Working From Home for Photographers: Making the Most of It
In this period of unprecedented downtime, more and more people are finding themselves forced to work from home. Photographers, and all creatives, are struggling exceptionally hard so make ends meet. Workshops are being cancelled left and right, and there is minimal support for the self-employed.
So now, more than ever, we need to use this time as best as possible to further our businesses and come out the other end of this in a strong position.
If you’re not used to working from home it can be difficult to adapt so suddenly to a complete lifestyle change like this. Do not fear – we have some excellent ideas for things that you can do to make the most of this spare time now that you are working from home.
1. Develop your portfolio or showreel
For photographers and videographers, this is a good time to sit down and sift through your best work. Come up with a really diverse, solid portfolio that shows exactly what you can do.
For those working in video, take this time to put together a new showreel and have something fresh to show potential employees once you’re back on your feet.
2. Redesign your website and set up an eCommerce store
As photographers we want to spend as much time as possible outside. Editing draws us back to our computers, and for many that is not an enjoyable task. Once the photo edits are over, we’re straight back out there shooting more images.
But that means that our websites are left rarely updated, and many photographers have very simple websites that could do with some TLC.
Take this time to overhaul your website. If you’re not happy with how it is looking, consider changing provider and seeing what else is on the market. If customers are not able to easily purchase prints from your website (for example, do you request that they email you to place an order?), then consider introducing a solid eCommerce system.
This is easily done with providers such as Squarespace and Zenfolio. These solutions offer great content management systems that allow you to develop your site without any coding knowledge. Plus, they have fully-fledged eCommerce systems that allow you to introduce an online shop to your website in a matter of clicks. You can even have your orders be automatically fulfilled by printing labs, taking any manual effort on your part out of the equation.
3. Put together a proper business plan
Have you ever sat down and created a proper business plan for your work as a photographer? Now you’re working from home, why not create an in-depth document showing exactly what you do and where your revenue streams are.
This will allow you to have a proper overview of your business. Pull together facts and figures showing what percentage of your earnings comes from each area of your business, and this will help you to know where you should be focusing your efforts.
Outlining everything properly like this will not only give you a better handle on your business, but it may well show you areas of photography that you haven’t exploited yet.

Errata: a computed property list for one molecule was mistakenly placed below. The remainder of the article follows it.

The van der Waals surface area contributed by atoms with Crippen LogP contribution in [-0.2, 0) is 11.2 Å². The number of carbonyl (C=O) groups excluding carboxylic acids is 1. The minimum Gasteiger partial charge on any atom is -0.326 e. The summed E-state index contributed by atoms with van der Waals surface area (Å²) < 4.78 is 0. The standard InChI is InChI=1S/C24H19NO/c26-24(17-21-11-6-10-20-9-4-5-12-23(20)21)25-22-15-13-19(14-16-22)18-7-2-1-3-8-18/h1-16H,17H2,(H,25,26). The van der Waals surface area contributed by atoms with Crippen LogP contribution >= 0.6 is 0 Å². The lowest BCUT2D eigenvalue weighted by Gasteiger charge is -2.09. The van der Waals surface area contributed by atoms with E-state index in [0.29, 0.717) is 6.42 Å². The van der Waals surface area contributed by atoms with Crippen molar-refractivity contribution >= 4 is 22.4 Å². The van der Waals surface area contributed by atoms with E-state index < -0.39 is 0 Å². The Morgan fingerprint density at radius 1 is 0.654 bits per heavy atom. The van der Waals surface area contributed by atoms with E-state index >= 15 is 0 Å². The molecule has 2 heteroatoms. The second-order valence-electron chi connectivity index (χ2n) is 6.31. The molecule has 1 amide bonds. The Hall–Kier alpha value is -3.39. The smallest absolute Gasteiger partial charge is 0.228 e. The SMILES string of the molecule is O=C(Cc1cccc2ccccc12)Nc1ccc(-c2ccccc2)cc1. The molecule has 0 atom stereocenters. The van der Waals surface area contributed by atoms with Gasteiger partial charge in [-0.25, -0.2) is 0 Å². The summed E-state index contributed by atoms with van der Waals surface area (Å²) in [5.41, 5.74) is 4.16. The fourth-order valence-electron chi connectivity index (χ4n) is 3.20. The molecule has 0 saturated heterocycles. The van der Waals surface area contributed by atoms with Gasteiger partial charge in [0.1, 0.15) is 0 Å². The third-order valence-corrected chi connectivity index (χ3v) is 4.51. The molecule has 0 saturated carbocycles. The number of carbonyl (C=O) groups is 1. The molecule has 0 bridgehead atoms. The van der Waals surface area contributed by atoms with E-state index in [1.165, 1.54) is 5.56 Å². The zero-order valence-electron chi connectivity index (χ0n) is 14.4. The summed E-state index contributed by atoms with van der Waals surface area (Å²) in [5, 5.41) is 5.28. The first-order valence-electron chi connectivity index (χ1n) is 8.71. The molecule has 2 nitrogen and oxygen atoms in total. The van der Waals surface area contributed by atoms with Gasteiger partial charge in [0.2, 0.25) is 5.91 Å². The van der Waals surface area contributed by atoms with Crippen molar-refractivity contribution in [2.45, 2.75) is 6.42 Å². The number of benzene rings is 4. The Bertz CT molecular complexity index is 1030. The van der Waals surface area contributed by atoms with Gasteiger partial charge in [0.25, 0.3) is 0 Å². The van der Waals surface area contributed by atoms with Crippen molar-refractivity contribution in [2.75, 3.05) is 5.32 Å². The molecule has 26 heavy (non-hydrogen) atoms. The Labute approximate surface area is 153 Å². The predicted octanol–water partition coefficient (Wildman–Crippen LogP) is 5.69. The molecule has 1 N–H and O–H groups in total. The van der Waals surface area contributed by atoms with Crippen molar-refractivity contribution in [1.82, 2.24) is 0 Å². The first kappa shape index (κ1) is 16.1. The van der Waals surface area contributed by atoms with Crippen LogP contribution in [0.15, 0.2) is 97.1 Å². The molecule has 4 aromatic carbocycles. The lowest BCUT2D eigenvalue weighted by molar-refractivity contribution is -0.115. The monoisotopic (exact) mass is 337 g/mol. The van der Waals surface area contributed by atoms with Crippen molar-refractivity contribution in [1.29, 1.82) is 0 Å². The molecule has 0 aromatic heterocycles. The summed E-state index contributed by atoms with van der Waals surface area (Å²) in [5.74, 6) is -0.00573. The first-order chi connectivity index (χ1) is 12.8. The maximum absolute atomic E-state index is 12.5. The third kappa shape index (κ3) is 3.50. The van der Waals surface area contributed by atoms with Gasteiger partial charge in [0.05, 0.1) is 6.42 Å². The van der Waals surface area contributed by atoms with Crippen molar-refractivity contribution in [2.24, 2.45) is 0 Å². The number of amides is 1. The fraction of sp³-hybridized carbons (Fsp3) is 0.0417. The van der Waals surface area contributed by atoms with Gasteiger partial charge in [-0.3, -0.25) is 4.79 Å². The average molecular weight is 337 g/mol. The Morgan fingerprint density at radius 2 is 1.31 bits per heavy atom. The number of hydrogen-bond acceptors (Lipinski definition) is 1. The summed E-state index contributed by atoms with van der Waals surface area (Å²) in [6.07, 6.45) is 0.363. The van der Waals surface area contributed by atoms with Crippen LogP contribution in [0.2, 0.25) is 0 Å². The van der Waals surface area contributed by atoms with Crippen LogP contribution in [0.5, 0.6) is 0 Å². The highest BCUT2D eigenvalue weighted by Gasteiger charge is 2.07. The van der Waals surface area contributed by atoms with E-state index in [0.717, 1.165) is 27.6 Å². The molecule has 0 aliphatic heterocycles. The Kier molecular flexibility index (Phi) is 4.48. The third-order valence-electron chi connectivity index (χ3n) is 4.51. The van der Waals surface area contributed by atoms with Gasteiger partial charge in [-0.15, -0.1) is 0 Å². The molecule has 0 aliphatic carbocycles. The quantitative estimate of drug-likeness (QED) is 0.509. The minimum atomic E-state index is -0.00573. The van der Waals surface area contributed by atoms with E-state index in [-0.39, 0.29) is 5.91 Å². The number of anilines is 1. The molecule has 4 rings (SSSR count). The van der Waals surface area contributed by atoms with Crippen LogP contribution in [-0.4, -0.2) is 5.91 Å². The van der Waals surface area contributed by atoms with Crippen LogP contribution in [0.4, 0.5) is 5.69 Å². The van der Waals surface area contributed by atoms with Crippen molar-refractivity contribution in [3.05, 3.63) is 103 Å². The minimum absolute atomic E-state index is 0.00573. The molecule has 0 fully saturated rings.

There are plenty of revenue streams for photographers – just look at those outlined in our eBook Breaking Into Business – and you can use this time to ensure you are on top of all of them.
4. Get on top of your storage
Many of us are guilty of having poorly optimised storage and this can cause problems for all sorts of reasons. Finding the time to sit down and go through your hard drives is difficult – but now is a good time to get this daunting task over and done with.
Firstly, go through and delete any old images that you really don’t need to keep. A lot of us are guilty of not deleting all of those blurred or slightly out of focus shots – I know I have been particularly poor at purging my catalogue of images over the years. Deleting these files will clear up a lot of space for better images, and mean that you’ll be spending less money on extra hard drives.
Secondly, ensure that you have a proper mirrored backup system. I’ve written before about the importance of having a redundancy copy of your files, but it’s worth saying again. Hard drives do fail – I’ve had it happen to me before, and having another copy of those files is a huge relief.
You can create mirrored backups manually by copying the data over to each hard drive, but there are also pieces of software you can use for a more thorough approach. ShotPutPro is an industry standard program that checks and verifies your copies are successful without any corrupted files or problems.
If you’re up for investing some serious money into your storage solutions – which any serious professional photographer should consider – then the G-RAID systems are the way to go. For £550 you will get a G-Technology housing and two 8TB hard drives. This solution shows itself to your computer as one 8TB hard drive, and the G-Technology housing will duplicate the files across the two hard drives automatically and create a mirrored backup.
For more information about creating a solid backup solution, read our dedicated article.
5. Run a print sale
Now more than ever freelancers are in need of generating some income to help them survive the next few months. So, consider running a print sale or similar promotion. Go for volume of sales over a high price point, and offer an attractive deal that your followers can’t pass up!
6. Work on your social media presence
Put together a proper plan of attack for your social media accounts. Instagram in particular is a great asset for photographers, but without having a structured approach it can be hard to break above the noise.
Some creatives are also running online classes to engage their audiences. Consider running live broadcasts on your accounts and offer something of value for other people stuck inside.
What do you think?
Have you got any top tips for what to do during this unprecedented quiet period? How are you finding the current climate as a freelance photographer? Let us know in the comments!